Tyler Cowen of Marginal Revolution writes:
If I could have the answers to five questions in political science/sociology, the appeal of Stalinism to intellectuals would be one of them.
John Quiggin of Crooked Timber replies:
I don’t think this is as difficult a question as is often supposed.
Most of the intellectuals who professed support for Communism during the rule of Stalin (and Lenin) were primarily victims of (self-)deception. They supported the stated aims of the Communist Party (peace, democracy, brotherhood), opposed the things the Communists denounced (fascism, racism, exploitation) and did not inquire too closely into whether the actual practice of the Soviet Union and the parties it controlled was consistent with these stated beliefs.
I agree with John. Self-deception is the most parsimonious explanation. At first, it seems inexplicable that so many smart, humane people could have been fooled so badly. Some authors invoke more elaborate mechanisms to explain their behavior.
Chris Bertram notes on John's CT comments thread that many Stalinist intellectuals were drawn to a relatively authoritarian conception of the good, that of a tidy, rationally ordered society. One could use Bertram's observation to argue that Stalinist intellectuals were drawn to a more sinister side of Stalinism and therefore, that they weren't as radically self-deceived as they might seem. Even so, we still have to explain why these smart people continued to uphold Stalin's Russia as an example of any conception of the good. Even at the time, I doubt there was a lot of evidence that Stalinist Russia was tidy, well-ordered or rational.
Scott Martens makes an excellent point in a subsequent comment:
I think one of the things that’s missing is something that haunts the right as well: The appeal of being in possession of True Knowledge, knowledge that empowers someone to disregard anyone who disputes their beliefs or conclusions.
(my comments, x-posted with CT comments comments thread:)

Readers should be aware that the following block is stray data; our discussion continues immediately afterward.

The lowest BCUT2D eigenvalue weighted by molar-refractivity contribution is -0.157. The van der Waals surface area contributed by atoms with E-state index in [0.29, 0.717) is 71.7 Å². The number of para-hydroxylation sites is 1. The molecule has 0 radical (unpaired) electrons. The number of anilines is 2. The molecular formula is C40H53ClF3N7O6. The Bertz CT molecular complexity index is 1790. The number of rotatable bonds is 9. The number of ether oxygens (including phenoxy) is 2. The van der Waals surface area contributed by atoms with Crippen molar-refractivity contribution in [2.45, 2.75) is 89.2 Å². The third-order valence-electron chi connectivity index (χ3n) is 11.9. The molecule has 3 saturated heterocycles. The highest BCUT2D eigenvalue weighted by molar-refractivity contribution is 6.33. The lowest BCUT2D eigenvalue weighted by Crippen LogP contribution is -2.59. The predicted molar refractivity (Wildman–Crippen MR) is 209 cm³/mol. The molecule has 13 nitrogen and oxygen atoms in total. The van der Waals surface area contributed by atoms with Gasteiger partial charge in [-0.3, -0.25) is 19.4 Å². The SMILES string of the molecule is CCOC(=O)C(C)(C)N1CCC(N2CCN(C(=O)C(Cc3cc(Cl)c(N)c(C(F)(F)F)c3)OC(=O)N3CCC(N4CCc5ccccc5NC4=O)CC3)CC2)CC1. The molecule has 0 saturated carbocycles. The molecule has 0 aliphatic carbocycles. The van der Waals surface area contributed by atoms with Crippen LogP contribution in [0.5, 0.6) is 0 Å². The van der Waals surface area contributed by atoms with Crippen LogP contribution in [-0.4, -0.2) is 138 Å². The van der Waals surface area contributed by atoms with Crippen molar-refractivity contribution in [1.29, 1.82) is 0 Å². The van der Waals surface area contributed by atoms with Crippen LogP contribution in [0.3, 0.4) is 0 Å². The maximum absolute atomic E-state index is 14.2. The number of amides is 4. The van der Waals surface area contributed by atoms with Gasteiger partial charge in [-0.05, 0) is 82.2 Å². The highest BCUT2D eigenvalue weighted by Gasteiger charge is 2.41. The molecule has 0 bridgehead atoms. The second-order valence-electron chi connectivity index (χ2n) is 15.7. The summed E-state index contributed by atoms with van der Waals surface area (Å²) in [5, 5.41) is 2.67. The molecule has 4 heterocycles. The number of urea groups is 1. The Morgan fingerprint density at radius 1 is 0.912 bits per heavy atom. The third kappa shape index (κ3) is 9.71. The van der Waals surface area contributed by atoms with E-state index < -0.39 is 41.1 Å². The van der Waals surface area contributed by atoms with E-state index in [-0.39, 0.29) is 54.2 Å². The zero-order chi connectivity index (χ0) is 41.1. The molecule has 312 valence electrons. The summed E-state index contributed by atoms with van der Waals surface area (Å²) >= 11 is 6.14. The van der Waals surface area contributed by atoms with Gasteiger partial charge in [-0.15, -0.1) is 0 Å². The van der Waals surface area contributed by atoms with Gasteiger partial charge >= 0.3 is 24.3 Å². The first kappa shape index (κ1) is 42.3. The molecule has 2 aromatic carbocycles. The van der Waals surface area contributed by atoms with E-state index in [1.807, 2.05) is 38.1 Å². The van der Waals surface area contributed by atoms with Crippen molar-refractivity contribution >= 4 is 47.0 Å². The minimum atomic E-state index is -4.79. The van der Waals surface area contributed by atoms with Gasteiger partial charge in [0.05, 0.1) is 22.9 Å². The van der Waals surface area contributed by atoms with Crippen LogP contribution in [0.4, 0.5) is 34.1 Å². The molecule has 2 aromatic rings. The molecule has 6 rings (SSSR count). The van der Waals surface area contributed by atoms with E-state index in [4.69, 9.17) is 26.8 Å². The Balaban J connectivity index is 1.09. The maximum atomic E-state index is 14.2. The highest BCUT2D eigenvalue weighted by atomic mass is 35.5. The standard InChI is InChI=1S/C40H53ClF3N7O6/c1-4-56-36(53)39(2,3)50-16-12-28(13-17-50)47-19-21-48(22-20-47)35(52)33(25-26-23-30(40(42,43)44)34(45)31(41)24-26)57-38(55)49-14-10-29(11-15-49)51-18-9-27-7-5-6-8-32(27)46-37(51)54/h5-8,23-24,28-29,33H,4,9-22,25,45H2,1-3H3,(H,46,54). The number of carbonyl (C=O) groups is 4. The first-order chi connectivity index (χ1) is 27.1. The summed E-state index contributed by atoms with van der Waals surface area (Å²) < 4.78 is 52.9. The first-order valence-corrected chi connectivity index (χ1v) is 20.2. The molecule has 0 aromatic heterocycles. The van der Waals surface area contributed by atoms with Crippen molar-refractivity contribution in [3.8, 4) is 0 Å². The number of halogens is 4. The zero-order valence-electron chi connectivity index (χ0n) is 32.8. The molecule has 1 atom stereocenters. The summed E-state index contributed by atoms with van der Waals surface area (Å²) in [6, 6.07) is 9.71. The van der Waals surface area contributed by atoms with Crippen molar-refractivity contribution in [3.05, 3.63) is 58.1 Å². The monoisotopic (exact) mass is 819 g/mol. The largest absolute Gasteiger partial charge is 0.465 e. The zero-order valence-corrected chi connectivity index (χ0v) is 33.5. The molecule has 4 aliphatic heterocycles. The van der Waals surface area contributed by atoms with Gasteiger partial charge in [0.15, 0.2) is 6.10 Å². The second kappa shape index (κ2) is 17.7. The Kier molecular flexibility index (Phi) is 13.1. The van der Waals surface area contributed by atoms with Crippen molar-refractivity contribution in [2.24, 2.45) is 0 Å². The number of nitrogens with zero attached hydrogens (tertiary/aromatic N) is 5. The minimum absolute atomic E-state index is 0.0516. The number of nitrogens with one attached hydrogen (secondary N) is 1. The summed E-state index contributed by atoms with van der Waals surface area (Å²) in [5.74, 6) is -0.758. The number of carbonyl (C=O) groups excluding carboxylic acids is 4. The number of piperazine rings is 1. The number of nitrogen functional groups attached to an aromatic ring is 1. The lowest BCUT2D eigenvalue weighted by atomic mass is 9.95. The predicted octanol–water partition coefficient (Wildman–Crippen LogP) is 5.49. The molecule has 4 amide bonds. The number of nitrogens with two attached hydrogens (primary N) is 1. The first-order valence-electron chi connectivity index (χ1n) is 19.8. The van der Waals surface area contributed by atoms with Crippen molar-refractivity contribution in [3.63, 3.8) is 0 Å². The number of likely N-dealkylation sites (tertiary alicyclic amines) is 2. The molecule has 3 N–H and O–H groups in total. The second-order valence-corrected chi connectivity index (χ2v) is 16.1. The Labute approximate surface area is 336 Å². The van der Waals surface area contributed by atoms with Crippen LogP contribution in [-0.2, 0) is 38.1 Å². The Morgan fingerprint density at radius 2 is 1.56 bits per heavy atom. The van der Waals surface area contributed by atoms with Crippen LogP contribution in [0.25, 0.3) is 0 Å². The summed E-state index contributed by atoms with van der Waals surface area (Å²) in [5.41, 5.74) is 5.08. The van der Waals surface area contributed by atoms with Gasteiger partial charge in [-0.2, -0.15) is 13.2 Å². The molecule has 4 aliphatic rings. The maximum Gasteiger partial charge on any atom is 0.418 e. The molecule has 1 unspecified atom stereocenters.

Anyone who thinks they have True Knowledge is at high risk for self-deception. In retrospect, it seems amazing that these smart people would continue to support Stalin.
Self-deception isn't pure wishful thinking. Simply wanting X to be true isn't usually sufficient to sustain massive self-deception. The self-deceiver must also engage in an active process of rationalization in which she explains away inconvenient observations in terms of her background theory. We call people self-deceived when they are unwilling to reexamine their background theories in light of the evidence, especially if wishful thinking fuels that reluctance.
When Stalinist intellectuals were confronted with evidence of Stalinist crimes against humanity they persuaded themselves that these were i) Lies and distortions perpetrated by an unreliable capitalist media, or, ii) Historical inevitabilities on the way to an equally inevitable utopia, and/or, iii) Snags that were only to be expected in the greatest experiment in human history.
All forms of fundamentalism are dangerous because they are epistemically self-sealing. A true believer will ignore any amount of data in order to save his background theory. Something similar probably happened in the intelligence community before the war in Iraq. Everyone was so convinced that there were WMD that they were apt to explain away evidence that was incompatible with their hypothesis, rather than reassess the hypothesis itself.